One of the great things about writing a fishing blog is that it gives you a near-permanent record of the season’s fishing exploits. I often scroll through my old blog posts recalling trips and thoughts. It’s a funny process really, a bit narcissistic, but it’s also very enlightening. It’s possible to ‘chart’ the evolution of one’s fishing life, with all the highs and lows, the glory and the disaster.
The only problem is that it’s actually quite a bit of effort to keep a blog updated (eh…), and so inevitably one doesn’t record all a season’s trips. The real nitty-gritty detail of a trip is also lost on a blog: stuff like the atmospheric pressure, the temperature and the colour of my socks. I’ve been thinking about this quite a bit lately: there are bound to be some hidden jewels of fishy information in those lost and under-reported trips.
I think the solution is the Diary of Future Past. A concise, all-encompassing record of every fishing trip I make. We’re talking hardware here folks, the real stuff, not just 1’s and 0’s and digital trickery. It’s the kind of record the real folks of old used to keep, the kind you can carry around and flick over whilst on the bus. I’ve been meaning to do so myself for the past couple of seasons, but it’s only now that I’ve discovered the secret to making good such ambitious intentions. Preparation, preparation, preparation.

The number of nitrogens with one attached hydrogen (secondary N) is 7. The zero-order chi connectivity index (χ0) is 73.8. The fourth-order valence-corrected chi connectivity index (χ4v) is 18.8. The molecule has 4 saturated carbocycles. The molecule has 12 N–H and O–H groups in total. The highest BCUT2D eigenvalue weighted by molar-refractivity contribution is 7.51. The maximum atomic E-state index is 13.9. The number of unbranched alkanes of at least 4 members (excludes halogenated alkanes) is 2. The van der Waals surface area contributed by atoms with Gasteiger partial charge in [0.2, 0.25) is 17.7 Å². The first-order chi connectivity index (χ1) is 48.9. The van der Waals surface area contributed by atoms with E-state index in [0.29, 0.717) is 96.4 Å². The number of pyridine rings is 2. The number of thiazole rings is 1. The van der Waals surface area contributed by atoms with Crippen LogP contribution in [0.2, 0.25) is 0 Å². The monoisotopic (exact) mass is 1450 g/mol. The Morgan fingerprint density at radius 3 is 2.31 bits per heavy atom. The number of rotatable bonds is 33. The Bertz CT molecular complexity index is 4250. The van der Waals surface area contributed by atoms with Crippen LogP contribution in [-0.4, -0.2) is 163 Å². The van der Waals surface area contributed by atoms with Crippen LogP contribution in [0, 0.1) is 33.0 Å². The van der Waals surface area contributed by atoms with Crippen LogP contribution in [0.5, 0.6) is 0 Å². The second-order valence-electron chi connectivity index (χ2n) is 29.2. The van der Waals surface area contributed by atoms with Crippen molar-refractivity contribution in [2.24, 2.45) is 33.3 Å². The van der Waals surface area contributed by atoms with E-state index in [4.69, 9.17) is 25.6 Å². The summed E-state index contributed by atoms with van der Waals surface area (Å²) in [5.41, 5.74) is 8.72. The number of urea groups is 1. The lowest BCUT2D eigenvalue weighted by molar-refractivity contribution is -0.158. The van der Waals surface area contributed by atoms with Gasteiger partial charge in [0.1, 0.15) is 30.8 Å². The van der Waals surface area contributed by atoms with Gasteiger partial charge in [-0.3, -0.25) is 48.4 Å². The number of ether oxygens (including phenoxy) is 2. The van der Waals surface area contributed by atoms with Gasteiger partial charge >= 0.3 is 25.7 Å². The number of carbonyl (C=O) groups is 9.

In my old folly I thought a simple notebook would suffice. A few ruled lines, a ballpoint pen and a little determination. But the time folks, oh the time. I am really just as lazy as the next man, and it just takes too much time to start a fishing report with a totally blank sheet of paper. I need a little prodding, and the Diary of Future Past prods nicely.
There are lots of commercial fishing diaries out there, but the ones I’ve seen are rather expensive, not very good and full of advertising. So I decided to make one myself, using the glory of JFig, my printer at work and the lovely folks in the graphics and photocopying wizardry department of the University of Edinburgh. The lovely thing about making your own diary is that you can include precisely the empty spaces you want. There are also no adverts, dodgy photographs or deeply inspiring quotes from Robert Redford. It’s a diary without the fat and cholesterol, streamlined to sharply prod me into faithful adherence.
I think I’ve included the most important stuff: empty spaces for the date, details about the weather, the general hatch and trout activity, notes about the flies I used and plenty of space for meanderous wanderings. The Diary is A5 size, so it’s nice and portable, with a stiff cardboard backing and clear plastic covers. Each report has two pages: one with the writing, and a second on the back available to stick in wee photos if desired. Book one has space for 83 diary entries, which should see me through a season or two. I reckon it should be possible to file a report in about ten minutes, which fits nicely into my morning turd regime. No more excuses.
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